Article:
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Lists in the face

I remember being surprised at being invited to that executive’s retirement party given we’d hardly interacted.  I was around 27 and, looking back, a bit naive.

The night of the party, one of the (ancient) executive’s pals, in his toast to the retiree, joked about inviting “pretty girls like __(me)__ so we all have something nice to look at.” Their wives looked horrified and sad, most men chuckled, and I can still feel the rage at being reduced to “something.”

I know and have loved many wonderful men – decent, kind and gentle men.  I’m fortunate I can easily rattle off a long list including Grandfathers,  Great Uncles, Dad and his brothers, my husband and our sons. But I also have known – and had to work with – creeps.  And, in my experience, the creeps spoil the well for the good men.

Now, as a Grandmother, my Spidey senses are on FIRE whenever I’m out with our grandkids – both grandSON and grandDAUGHTER — I watch them like a hawk even though they aren’t “babies” any more.    I’m hyper-aware of everyone around us; if one asks to go off to another aisle to “see just one thing” we all go; it’s not up for discussion.

I’ve talked with the grands about good people and bad people, about trusting their instincts, and if someone makes them feel uncomfortable or unsafe to tell any of us, and that they will never be in trouble for doing so.  I worry about Social Media and creepy perverts who lurk in shadows everywhere.  But, as many of us know, creepy perverts were in our churches, schools, and communities long before Facebook or SnapChat ever existed.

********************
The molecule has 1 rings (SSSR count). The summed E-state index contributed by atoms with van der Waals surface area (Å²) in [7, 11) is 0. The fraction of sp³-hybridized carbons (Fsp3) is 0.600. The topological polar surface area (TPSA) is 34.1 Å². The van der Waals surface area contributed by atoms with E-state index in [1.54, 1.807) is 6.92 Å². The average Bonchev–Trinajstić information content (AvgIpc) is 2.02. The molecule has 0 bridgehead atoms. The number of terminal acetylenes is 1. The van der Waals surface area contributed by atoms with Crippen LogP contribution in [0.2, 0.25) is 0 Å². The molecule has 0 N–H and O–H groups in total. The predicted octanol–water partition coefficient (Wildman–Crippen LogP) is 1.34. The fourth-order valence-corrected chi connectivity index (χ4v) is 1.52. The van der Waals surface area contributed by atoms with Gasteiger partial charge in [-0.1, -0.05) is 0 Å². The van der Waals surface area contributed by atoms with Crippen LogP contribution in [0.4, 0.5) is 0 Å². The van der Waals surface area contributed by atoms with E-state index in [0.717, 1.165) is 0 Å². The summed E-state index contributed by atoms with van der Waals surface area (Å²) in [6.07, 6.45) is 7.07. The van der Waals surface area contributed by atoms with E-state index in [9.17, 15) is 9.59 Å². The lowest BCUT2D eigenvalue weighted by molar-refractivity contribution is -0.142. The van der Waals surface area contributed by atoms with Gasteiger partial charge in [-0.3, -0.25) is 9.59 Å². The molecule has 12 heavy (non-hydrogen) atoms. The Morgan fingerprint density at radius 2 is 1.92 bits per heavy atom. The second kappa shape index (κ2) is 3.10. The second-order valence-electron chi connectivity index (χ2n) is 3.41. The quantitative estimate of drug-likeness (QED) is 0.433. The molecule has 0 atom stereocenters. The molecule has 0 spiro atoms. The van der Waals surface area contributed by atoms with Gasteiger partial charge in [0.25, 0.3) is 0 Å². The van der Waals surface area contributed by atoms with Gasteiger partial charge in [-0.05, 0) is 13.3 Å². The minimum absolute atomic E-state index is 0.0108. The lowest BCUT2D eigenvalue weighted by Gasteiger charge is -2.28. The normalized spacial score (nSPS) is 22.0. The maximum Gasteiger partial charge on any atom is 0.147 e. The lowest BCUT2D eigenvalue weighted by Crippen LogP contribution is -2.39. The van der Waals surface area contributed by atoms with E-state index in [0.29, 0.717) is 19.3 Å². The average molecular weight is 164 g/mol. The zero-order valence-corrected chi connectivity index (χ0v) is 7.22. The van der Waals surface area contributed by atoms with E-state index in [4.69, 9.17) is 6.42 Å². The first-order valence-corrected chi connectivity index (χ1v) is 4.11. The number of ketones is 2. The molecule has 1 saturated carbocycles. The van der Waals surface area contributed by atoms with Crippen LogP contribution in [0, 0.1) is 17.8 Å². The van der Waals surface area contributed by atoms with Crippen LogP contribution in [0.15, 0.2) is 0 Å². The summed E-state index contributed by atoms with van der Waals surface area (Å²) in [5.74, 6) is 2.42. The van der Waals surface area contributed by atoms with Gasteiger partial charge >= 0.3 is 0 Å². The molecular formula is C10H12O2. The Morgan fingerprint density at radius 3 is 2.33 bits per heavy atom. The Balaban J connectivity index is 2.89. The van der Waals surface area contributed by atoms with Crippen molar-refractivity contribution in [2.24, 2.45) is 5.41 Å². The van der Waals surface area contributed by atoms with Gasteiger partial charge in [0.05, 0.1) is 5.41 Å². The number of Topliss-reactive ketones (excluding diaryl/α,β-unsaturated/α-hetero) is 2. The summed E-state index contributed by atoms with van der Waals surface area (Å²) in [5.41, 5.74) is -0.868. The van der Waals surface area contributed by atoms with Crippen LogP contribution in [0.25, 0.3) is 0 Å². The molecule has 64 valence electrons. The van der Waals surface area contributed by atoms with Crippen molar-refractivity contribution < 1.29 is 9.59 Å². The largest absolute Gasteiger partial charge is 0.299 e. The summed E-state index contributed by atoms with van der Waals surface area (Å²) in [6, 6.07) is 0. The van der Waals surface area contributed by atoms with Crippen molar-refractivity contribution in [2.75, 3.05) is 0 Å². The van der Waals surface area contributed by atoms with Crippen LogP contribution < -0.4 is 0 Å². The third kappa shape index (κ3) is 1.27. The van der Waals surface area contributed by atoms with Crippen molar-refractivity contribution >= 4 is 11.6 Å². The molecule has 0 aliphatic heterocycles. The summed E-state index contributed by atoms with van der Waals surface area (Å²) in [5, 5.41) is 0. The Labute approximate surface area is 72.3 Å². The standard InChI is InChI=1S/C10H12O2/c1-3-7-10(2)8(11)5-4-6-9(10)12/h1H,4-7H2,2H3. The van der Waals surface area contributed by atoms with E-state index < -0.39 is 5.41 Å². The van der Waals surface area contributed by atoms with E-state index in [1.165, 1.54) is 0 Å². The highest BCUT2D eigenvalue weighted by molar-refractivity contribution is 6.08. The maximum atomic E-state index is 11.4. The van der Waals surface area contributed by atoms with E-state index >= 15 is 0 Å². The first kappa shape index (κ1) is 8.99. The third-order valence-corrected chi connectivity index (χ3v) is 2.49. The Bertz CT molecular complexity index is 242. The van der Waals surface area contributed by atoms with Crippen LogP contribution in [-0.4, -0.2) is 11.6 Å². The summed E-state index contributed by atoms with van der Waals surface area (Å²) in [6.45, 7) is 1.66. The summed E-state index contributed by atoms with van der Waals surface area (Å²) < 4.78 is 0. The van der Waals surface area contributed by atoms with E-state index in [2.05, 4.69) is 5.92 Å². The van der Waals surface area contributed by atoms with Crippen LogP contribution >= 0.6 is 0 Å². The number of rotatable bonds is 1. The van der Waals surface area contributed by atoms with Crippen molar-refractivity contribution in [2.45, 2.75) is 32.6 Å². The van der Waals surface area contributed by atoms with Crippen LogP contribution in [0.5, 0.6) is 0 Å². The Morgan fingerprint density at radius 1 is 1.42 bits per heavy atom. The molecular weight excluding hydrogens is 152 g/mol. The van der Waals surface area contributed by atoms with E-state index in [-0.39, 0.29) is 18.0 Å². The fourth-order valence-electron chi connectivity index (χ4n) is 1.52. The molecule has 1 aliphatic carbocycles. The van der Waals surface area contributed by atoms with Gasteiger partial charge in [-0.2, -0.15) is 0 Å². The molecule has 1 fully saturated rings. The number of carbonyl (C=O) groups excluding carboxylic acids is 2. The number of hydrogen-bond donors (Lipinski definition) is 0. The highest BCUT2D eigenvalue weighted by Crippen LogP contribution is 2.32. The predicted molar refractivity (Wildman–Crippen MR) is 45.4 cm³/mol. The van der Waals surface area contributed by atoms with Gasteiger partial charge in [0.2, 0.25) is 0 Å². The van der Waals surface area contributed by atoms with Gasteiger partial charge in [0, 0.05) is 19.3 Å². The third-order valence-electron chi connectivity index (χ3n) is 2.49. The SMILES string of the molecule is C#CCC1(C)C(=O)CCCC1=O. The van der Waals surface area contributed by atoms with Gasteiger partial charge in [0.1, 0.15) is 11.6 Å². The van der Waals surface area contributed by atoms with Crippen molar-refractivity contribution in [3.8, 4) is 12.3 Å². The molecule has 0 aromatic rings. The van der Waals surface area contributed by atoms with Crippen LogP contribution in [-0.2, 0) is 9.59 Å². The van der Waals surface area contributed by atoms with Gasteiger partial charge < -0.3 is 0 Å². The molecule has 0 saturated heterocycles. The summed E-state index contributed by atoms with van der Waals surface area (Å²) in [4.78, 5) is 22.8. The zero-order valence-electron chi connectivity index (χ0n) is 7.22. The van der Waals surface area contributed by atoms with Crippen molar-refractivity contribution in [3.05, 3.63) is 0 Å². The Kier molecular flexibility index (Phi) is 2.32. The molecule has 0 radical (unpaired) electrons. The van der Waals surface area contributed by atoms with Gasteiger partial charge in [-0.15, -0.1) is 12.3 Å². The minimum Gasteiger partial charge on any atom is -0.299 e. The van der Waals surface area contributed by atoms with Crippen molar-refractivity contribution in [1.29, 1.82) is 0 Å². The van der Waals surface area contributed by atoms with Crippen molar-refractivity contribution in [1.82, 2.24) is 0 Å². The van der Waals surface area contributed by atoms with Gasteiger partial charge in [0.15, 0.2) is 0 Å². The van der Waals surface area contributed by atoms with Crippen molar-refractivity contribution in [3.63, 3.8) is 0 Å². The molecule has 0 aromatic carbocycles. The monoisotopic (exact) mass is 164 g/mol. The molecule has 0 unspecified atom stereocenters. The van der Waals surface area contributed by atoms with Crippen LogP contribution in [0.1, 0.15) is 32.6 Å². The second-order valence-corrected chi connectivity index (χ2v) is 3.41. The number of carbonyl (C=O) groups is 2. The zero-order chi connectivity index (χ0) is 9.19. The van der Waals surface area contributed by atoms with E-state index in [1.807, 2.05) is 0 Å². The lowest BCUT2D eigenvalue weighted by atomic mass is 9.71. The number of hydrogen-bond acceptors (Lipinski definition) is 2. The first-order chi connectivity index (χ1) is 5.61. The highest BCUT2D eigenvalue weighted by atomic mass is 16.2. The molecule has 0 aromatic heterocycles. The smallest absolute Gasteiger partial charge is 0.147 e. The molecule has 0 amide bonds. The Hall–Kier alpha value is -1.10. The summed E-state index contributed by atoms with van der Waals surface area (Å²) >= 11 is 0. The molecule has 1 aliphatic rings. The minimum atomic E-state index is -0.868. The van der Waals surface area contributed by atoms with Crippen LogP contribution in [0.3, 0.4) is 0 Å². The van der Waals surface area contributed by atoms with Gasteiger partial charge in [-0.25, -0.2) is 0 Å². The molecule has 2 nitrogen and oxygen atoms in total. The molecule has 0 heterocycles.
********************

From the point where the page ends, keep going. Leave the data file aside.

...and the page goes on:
I made a quick list of how experiences with creepy men has impacted how I live; the list wrote itself in minutes.

  • I stay alert and pay attention to surroundings; if someone feels “off” I get away from them.
  • I never walk, shop for groceries or stop for gas in the dark.
  • I prefer to exercise in the house vs. in the neighborhood.
  • I wear a cross body purse, always and my cell phone remains charged and accessible, even at home.
  • I check the back seat of any vehicle before getting in, anywhere and in every light.
  • I rarely venture away from the hotel when traveling for business ~ Company (male) colleagues like to walk to restaurants for group events (because they never have to think about lists like this!). I prefer to take a taxi but will walk in a larger (mixed) group.
  • I never sleep on flights.
  • All windows and doors are locked  ~ if I find myself alone at the office (very off-putting) I take the cell phone with me to the copier or the restroom.
  • On business trips /outings I stick to water or (sometimes) order a cocktail I don’t like and sip it; whatever I have goes with me to the ladies’ room.
  • It’s Hubby’s deep voice on the answering machine.
  • I’m not thin anymore;  extra weight has lessened the burden of unwanted attention.
  • I never use parking garages,  valet where possible and expense it, and offer no explanations or apologies.
  • I don’t get on elevators with men, not even one.
  • I limit fluids during road trips which limits stops, and never use highway rest areas; Fast food restaurants only.
  • At company functions I employ the Irish Good-bye – excuse myself and don’t come back.

Your turn:

  • Can you relate to this post?
  • How have your experiences impacted the way you navigate your day-to-day life?